That was really important. There’s something about female protagonists, and especially this idea that maybe you can make her a very nice girl and then a terribly sad victim and you can have great empathy, because she’s so lovely and funny and everything, but I wanted to give her sides that are not nice, to make her actually a person. That was really important, to make her full in that sense. Confronting reality and trying to look at it and trying to understand another way to tell things and not just follow some cliché that’s been implemented in your brain that says the girl should be like this or like that—which you get from somewhere, of course. There’s a kind of dominant culture which is always in your brain and makes you think things should be like that. And I guess people are somehow relieved to just watch it the way they think it should be. But I think it’s not interesting. I like when somebody shows me something in a way that makes me think: “Ah, okay, right—that’s something I’ve always been seeing, but I never thought about why I was always looking at it like this.”
What do you want viewers to think when they leave the theater after the film?
I’ve felt, after the first screenings, that what’s beautiful about film is that it lives its own life. It is complete in the moment that somebody watches the film—and this I feel very much. I think that there’s a lot of intention when you write a film on a subject where you want people to think certain things or understand certain things, so you are manufacturing a thought process for the viewer. But then, of course, there are so many different stories that somebody has when they come to watch a film, so many different things they’re going to react to or not react to. It’s a bit like what I said about Loane and Sarah: as I told her, you have your story with that character. People are going to have their story. It’s not about, “I don’t want to explain to people what my film is about.” I know what the film is about, and I want you to know it, I can tell it the clearest way, and I hope the communication is the making of the film—how well you make it. I know that sometimes some people go with it, and accept it, and take the journey, and for other ones it is difficult. That what’s beautiful about filmmaking.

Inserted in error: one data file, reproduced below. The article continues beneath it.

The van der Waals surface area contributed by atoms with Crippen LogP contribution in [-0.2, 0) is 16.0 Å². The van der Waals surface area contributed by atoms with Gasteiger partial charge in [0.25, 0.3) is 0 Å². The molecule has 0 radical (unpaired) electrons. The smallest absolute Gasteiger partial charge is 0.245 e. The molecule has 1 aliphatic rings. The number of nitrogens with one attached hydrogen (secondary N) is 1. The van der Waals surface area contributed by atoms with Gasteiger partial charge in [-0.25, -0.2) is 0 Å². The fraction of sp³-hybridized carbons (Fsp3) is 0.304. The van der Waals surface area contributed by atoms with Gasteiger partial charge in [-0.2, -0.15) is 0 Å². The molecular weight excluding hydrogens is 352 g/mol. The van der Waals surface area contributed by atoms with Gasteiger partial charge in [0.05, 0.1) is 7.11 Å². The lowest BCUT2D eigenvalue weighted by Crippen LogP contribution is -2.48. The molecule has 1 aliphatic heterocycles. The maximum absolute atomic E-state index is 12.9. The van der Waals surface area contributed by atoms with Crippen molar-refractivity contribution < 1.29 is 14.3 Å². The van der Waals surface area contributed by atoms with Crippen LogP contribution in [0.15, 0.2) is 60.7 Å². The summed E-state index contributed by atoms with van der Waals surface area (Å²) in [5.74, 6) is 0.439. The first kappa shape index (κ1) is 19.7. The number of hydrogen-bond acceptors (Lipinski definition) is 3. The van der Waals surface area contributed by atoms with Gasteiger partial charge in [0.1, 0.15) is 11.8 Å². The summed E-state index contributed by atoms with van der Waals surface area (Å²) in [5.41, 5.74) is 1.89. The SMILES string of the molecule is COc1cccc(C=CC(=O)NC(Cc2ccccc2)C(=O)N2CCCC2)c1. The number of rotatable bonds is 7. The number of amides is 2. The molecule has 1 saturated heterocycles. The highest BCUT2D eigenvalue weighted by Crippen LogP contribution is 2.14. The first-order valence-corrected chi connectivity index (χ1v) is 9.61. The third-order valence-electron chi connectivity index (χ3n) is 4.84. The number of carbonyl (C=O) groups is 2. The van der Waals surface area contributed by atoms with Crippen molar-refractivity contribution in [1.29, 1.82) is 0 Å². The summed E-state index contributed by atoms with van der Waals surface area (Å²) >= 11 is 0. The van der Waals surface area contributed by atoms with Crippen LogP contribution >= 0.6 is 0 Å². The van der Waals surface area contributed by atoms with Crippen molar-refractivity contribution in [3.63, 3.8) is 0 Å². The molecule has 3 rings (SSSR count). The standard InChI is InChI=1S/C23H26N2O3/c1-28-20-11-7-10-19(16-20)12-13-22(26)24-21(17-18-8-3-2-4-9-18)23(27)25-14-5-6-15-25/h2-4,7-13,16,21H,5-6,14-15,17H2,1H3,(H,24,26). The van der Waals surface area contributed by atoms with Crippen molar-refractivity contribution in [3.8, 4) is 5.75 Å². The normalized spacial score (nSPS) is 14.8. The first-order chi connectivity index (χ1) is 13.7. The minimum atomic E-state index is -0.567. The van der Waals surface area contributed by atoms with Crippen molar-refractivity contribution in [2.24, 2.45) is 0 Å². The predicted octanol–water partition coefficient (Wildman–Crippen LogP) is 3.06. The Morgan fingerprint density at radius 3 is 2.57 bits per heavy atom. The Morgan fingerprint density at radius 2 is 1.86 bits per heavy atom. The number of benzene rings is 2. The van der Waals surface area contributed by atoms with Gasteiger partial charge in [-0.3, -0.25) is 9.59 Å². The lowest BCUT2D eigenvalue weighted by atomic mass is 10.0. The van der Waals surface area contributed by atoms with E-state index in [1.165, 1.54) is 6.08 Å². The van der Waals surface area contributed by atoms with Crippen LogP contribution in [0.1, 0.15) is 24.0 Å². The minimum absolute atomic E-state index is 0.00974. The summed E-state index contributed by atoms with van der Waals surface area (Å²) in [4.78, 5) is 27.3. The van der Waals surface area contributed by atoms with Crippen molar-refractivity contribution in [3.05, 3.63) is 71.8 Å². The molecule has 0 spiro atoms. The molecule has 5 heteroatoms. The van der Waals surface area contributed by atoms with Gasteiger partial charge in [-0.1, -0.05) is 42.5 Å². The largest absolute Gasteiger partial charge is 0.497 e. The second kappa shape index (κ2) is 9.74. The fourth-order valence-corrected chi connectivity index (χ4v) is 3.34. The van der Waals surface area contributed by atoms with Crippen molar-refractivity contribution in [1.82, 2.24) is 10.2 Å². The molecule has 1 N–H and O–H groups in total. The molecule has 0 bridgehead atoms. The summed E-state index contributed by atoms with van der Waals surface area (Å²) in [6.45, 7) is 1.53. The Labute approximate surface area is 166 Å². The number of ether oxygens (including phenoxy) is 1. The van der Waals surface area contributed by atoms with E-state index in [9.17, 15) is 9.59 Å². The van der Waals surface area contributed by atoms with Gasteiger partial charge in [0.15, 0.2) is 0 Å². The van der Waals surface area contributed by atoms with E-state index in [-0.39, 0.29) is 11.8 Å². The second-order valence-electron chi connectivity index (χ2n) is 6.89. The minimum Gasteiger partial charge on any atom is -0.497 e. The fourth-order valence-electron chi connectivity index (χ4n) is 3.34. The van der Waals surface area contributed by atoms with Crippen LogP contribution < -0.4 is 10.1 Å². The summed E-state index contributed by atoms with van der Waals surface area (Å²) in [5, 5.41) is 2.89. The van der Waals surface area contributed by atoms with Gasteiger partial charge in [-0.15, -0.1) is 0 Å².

The really beautiful thing also is not to be there, and never to know, actually, that somebody, in one cinema, in one moment, feels that something means something. And this is what I hope for, of course, that somebody cries or it touches somebody or helps or something. It’s really private. So also in the Q&A sometimes I don’t want to talk—it’s really a private thing you have with a film. Often when I watch the making-of for a film, and there are interviews with directors and so on, I regret it. Not because they are stupid people, but because I had a private story with this film for myself and I have a right to.
That’s quite similar to Sarah’s relationship with her play in the film. She tries to go to a very emotional place, but she finds that other people don’t understand what she’s trying to accomplish.
It’s a lot about that! I think also there’s a certain humor in this that I love. When I was with my friends as teenagers, we were pretty dark, we weren’t gothic, but still I was drawing a lot of monsters and violent things. It was a revelation for me when I read Georges Bataille. I was always attracted to that. When we were having dinner, my mother was always like: “I’m tired! When I come home from work, I don’t want to talk about the horrors that happen in the world, so please shut up!” And I was always like, “We have to talk about it!” A lot of teenagers are like that, because it’s this moment when you think you have to change the world and do something and there’s all this injustice. But in my experience, drawing monsters is something that make people look at you and think, “You must have a problem, because you are showing something violent when you draw a monster. What’s your problem?” And instead I think it’s just a pretty good way to give a reality, an artistic reality—because we are talking about art, it’s not like going out and killing people, it’s just art—to express these things. And it’s not you who is the monster, because the violence was committed somewhere else by somebody else. You’re just trying to visualize how it feels to be affected by it.
So then is Sarah’s play and her concept of “The Torturer” rooted in your own teenaged fascination with violence?
No, it was actually something [that came up] in the writing—I started to write about this imaginary room where Sarah was meeting this man and talking to him and so on, and then we came to this torture. It’s a way of talking about her father, and being fascinated by this and also feeling afterward that people are reacting in this way: “It’s terrible!” For her it’s also people telling her, “Look, we don’t want to hear your problem, actually.” And she gets the message: it’s nothing we want to hear. This is maybe something also about Switzerland—and in many other countries also—this general impression you get that people don’t want to hear your problems. They don’t want to hear if it’s not nice—you should just handle it yourself. I think it is isolating people a lot. Especially young people.
Sarah Plays a Werewolf screens February 25 in Film Comment Selects at the Film Society of Lincoln Center, with the kind support of the Consulate General of Switzerland in New York and Swiss Films.
Lily Majteles is a writer, filmmaker, and student at The New School’s Eugene Lang College of Liberal Arts.